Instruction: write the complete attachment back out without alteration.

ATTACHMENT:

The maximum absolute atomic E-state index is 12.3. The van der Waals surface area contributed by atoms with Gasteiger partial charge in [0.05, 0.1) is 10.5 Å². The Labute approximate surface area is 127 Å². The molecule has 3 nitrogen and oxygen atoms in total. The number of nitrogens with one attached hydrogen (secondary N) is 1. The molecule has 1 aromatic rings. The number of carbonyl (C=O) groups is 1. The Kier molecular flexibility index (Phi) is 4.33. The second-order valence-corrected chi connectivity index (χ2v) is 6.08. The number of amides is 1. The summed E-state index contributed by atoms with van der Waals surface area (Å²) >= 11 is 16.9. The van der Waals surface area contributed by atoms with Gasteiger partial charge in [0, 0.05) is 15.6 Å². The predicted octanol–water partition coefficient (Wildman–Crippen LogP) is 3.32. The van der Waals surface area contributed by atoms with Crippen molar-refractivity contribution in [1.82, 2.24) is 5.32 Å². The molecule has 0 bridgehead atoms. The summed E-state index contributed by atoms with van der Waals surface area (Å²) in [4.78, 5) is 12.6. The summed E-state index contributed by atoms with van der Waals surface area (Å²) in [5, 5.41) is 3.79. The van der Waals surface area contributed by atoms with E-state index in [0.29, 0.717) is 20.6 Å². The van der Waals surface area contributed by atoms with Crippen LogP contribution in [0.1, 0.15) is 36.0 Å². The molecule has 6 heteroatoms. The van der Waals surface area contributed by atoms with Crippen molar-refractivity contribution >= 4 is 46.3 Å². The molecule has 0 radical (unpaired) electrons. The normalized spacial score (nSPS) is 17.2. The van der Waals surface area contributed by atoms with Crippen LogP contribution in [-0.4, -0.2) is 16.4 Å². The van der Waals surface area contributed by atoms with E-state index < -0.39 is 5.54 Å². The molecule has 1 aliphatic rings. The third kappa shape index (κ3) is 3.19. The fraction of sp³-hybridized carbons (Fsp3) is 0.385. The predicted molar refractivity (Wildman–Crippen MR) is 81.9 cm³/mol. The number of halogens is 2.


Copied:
The maximum absolute atomic E-state index is 12.3. The van der Waals surface area contributed by atoms with Gasteiger partial charge in [0.05, 0.1) is 10.5 Å². The Labute approximate surface area is 127 Å². The molecule has 3 nitrogen and oxygen atoms in total. The number of nitrogens with one attached hydrogen (secondary N) is 1. The molecule has 1 aromatic rings. The number of carbonyl (C=O) groups is 1. The Kier molecular flexibility index (Phi) is 4.33. The second-order valence-corrected chi connectivity index (χ2v) is 6.08. The number of amides is 1. The summed E-state index contributed by atoms with van der Waals surface area (Å²) >= 11 is 16.9. The van der Waals surface area contributed by atoms with Gasteiger partial charge in [0, 0.05) is 15.6 Å². The predicted octanol–water partition coefficient (Wildman–Crippen LogP) is 3.32. The van der Waals surface area contributed by atoms with Crippen molar-refractivity contribution in [1.82, 2.24) is 5.32 Å². The molecule has 0 bridgehead atoms. The summed E-state index contributed by atoms with van der Waals surface area (Å²) in [4.78, 5) is 12.6. The summed E-state index contributed by atoms with van der Waals surface area (Å²) in [5, 5.41) is 3.79. The van der Waals surface area contributed by atoms with E-state index in [0.29, 0.717) is 20.6 Å². The van der Waals surface area contributed by atoms with Crippen LogP contribution in [0.1, 0.15) is 36.0 Å². The molecule has 6 heteroatoms. The van der Waals surface area contributed by atoms with Crippen molar-refractivity contribution >= 4 is 46.3 Å². The molecule has 0 radical (unpaired) electrons. The normalized spacial score (nSPS) is 17.2. The van der Waals surface area contributed by atoms with Crippen LogP contribution in [-0.4, -0.2) is 16.4 Å². The van der Waals surface area contributed by atoms with E-state index < -0.39 is 5.54 Å². The molecule has 1 aliphatic rings. The third kappa shape index (κ3) is 3.19. The fraction of sp³-hybridized carbons (Fsp3) is 0.385. The predicted molar refractivity (Wildman–Crippen MR) is 81.9 cm³/mol. The number of halogens is 2.